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Online Mountaineer: Inside the Online Classroom

The Benefits of an Online Leadership Education

April 8, 2022

Jason Kapcala standing in front of a brown wall.

By Jason Kapcala, WVU Online Ambassador

Leadership is a fashionable term. We all have our own definitions of what a makes someone a “leader.” We often find ourselves admiring great men and women who inspire and influence others. From the time we are young, we are instructed to be a leader, not a follower.

At the end of the day, there isn’t anyone who believes that leadership is trivial or unimportant.

But What is Leadership?

But there’s a lot more to leadership than authority, power, and influence. For instance, there are issues of ethics and representation, culture and ideology, and the whole topic of Followership, a natural counterpart to leadership that most people never even consider.

And while we all have anecdotal thoughts about the traits or characteristics that make someone an effective leader, there is a whole field of scholarship dedicated to the many formal theories of leadership that have been developed over the past 150 years.

Formal education in Leadership is still relatively new, but this thoughtful and intentional approach to leadership—a phenomenon we are all familiar with—was precisely what I found most useful as a student in WVU’s Online Leadership Studies Graduate Certification Program.

WVU’s Online Leadership Program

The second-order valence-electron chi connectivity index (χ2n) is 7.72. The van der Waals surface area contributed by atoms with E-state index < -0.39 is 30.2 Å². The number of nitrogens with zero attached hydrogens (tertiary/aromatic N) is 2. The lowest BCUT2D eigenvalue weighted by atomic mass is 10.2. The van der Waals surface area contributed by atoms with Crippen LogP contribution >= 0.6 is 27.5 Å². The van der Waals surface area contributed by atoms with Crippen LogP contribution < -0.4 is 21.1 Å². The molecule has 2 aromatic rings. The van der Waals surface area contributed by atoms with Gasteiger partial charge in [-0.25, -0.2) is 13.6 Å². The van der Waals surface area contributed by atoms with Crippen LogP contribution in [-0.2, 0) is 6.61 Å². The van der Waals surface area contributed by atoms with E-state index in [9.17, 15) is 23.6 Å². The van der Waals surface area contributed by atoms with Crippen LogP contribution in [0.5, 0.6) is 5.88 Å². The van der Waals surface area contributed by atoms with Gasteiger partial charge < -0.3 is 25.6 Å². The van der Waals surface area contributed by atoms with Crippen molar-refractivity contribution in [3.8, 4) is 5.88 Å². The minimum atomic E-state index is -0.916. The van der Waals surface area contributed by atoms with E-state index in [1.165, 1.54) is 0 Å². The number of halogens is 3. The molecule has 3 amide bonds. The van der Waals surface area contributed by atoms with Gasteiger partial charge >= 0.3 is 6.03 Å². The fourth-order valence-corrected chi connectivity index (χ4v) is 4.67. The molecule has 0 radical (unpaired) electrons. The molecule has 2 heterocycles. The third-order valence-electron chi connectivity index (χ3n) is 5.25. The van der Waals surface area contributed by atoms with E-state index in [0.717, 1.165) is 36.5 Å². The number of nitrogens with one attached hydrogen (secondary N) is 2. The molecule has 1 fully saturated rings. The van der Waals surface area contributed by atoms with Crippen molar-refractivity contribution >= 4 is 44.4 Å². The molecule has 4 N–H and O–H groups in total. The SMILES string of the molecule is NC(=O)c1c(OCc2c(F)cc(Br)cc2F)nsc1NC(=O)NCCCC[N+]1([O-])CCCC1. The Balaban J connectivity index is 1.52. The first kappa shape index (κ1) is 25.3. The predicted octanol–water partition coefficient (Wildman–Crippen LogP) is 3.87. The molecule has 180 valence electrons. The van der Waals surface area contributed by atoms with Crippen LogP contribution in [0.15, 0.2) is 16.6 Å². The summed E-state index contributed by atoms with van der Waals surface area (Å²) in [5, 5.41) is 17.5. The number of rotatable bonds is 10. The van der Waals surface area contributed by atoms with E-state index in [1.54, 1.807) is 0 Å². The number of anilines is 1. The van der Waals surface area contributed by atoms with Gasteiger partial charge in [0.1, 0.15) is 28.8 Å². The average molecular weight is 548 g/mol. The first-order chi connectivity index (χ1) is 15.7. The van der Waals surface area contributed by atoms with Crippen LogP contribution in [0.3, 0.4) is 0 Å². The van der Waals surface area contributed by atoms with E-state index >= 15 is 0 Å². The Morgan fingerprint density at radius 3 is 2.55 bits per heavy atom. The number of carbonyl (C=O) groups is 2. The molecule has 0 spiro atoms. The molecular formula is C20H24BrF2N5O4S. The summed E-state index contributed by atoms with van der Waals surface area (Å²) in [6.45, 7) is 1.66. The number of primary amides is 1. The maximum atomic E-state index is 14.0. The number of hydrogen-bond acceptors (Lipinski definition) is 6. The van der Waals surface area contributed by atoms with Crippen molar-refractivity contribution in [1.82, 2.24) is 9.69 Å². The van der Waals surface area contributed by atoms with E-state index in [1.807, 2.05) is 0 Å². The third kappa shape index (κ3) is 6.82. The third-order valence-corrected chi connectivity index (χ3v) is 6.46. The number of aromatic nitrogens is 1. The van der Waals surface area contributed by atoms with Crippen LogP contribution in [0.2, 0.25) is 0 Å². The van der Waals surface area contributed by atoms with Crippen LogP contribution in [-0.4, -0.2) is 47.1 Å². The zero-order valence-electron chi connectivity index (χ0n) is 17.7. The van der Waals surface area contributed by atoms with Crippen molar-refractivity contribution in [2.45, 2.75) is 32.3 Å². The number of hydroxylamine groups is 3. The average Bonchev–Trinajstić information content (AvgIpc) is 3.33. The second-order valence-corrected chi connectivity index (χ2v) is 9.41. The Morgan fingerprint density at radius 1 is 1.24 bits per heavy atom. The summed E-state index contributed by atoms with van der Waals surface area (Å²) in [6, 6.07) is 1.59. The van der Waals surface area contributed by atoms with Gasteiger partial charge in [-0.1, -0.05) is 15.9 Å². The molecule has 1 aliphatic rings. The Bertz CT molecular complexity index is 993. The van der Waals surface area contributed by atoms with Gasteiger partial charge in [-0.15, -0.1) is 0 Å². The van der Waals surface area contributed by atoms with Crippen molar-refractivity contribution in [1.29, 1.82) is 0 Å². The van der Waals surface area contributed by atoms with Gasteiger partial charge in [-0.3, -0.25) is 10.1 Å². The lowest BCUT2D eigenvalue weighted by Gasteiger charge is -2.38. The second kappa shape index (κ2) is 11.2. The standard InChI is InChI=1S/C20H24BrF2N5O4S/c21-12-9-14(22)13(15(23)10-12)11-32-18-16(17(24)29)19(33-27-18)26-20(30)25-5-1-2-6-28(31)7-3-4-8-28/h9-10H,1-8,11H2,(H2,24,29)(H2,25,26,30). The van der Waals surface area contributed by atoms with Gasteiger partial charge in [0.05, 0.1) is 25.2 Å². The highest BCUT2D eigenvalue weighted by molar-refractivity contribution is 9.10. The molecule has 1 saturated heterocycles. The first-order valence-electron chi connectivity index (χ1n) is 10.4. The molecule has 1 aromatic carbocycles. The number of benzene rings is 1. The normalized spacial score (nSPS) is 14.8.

When I started this program, I already held a leadership position as the assistant director of WVU’s Captioning and Interpreting Team, overseeing a staff of professional service providers.

In that role, I was familiar with many elements common to leadership, including personnel management and the continual need to direct and oversee organizational growth and change.

However, I didn’t, at that time, have a language to articulate my leadership philosophy or a theoretical framework through which I could evaluate and understand my intuitive approaches to leadership and my experiences as a leader.

It is no exaggeration to say that, as I studied formal leadership approaches in the classroom, gaining a more complex and contemporary understanding of leadership, I became a more introspective leader in the office.

Translating Knowledge Into Action

That’s the beauty of a program such as this one: it connects directly to your lived experience. It challenges you to interrogate your own approaches and the approaches of others, and it encourages you to translate that knowledge into action. In this way, the lessons learned are not merely academic, but imminently practical.

Take for instance, the recent pandemic and the sudden pivot to online education.

For students and educators in the classroom, this may have meant learning to use new technologies for remote education—no small feat. But for an accessibility services office I work for, it meant a wave of unexpected challenges, the likes of which we had never before seen or experienced.

This was especially true for the captioners and interpreters. During a typical pre-pandemic semester, we would receive, on average, 74 videos in need of captioning.

In our first full semester of online learning, with instructors relying heavily on recorded media, that number shot up to an unprecedented 749 closed-captioning requests.

Not to spoil the ending, but our team handled this increased demand superbly, with the biggest credit going to the outstanding professional interpreters and captioners who tirelessly committed themselves to the task of making sure students had access to their class materials.